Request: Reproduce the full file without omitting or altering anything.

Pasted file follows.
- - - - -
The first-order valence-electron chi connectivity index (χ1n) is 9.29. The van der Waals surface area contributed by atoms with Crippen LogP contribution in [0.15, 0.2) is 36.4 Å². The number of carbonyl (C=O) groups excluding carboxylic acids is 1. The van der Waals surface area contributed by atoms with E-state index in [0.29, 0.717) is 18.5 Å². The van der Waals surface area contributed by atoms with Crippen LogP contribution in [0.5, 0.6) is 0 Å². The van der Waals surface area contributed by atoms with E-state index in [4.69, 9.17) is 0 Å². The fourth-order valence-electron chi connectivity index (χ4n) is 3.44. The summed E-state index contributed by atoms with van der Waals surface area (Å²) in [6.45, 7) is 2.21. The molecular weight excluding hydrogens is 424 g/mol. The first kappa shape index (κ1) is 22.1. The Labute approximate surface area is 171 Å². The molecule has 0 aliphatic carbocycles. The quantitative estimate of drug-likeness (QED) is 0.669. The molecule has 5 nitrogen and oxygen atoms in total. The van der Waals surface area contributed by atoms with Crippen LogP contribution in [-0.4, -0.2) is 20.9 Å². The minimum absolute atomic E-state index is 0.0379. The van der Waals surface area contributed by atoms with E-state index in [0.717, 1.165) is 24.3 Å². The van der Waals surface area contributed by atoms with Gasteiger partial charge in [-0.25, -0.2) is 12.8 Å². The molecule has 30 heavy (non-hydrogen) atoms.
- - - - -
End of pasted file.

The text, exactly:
The first-order valence-electron chi connectivity index (χ1n) is 9.29. The van der Waals surface area contributed by atoms with Crippen LogP contribution in [0.15, 0.2) is 36.4 Å². The number of carbonyl (C=O) groups excluding carboxylic acids is 1. The van der Waals surface area contributed by atoms with E-state index in [0.29, 0.717) is 18.5 Å². The van der Waals surface area contributed by atoms with Crippen LogP contribution in [0.5, 0.6) is 0 Å². The van der Waals surface area contributed by atoms with E-state index in [4.69, 9.17) is 0 Å². The fourth-order valence-electron chi connectivity index (χ4n) is 3.44. The summed E-state index contributed by atoms with van der Waals surface area (Å²) in [6.45, 7) is 2.21. The molecular weight excluding hydrogens is 424 g/mol. The first kappa shape index (κ1) is 22.1. The Labute approximate surface area is 171 Å². The molecule has 0 aliphatic carbocycles. The quantitative estimate of drug-likeness (QED) is 0.669. The molecule has 5 nitrogen and oxygen atoms in total. The van der Waals surface area contributed by atoms with Crippen LogP contribution in [-0.4, -0.2) is 20.9 Å². The minimum absolute atomic E-state index is 0.0379. The van der Waals surface area contributed by atoms with E-state index in [0.717, 1.165) is 24.3 Å². The van der Waals surface area contributed by atoms with Gasteiger partial charge in [-0.25, -0.2) is 12.8 Å². The molecule has 30 heavy (non-hydrogen) atoms.